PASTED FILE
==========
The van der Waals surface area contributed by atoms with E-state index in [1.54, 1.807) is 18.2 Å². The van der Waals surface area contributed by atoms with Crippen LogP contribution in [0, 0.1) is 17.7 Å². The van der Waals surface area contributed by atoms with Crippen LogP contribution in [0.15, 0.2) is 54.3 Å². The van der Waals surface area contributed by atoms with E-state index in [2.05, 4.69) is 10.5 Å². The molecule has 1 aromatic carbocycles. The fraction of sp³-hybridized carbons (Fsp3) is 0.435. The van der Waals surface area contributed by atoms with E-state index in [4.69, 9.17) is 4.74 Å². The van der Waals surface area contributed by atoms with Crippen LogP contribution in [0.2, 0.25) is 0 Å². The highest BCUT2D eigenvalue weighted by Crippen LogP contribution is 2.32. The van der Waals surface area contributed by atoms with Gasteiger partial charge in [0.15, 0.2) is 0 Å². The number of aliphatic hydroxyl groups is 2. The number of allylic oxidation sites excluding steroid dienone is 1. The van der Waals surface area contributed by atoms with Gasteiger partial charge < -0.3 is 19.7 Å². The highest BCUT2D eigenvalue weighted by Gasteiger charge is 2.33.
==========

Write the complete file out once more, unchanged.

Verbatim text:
The van der Waals surface area contributed by atoms with E-state index in [1.54, 1.807) is 18.2 Å². The van der Waals surface area contributed by atoms with Crippen LogP contribution in [0, 0.1) is 17.7 Å². The van der Waals surface area contributed by atoms with Crippen LogP contribution in [0.15, 0.2) is 54.3 Å². The van der Waals surface area contributed by atoms with E-state index in [2.05, 4.69) is 10.5 Å². The molecule has 1 aromatic carbocycles. The fraction of sp³-hybridized carbons (Fsp3) is 0.435. The van der Waals surface area contributed by atoms with E-state index in [4.69, 9.17) is 4.74 Å². The van der Waals surface area contributed by atoms with Crippen LogP contribution in [0.2, 0.25) is 0 Å². The highest BCUT2D eigenvalue weighted by Crippen LogP contribution is 2.32. The van der Waals surface area contributed by atoms with Gasteiger partial charge in [0.15, 0.2) is 0 Å². The number of aliphatic hydroxyl groups is 2. The number of allylic oxidation sites excluding steroid dienone is 1. The van der Waals surface area contributed by atoms with Gasteiger partial charge < -0.3 is 19.7 Å². The highest BCUT2D eigenvalue weighted by Gasteiger charge is 2.33.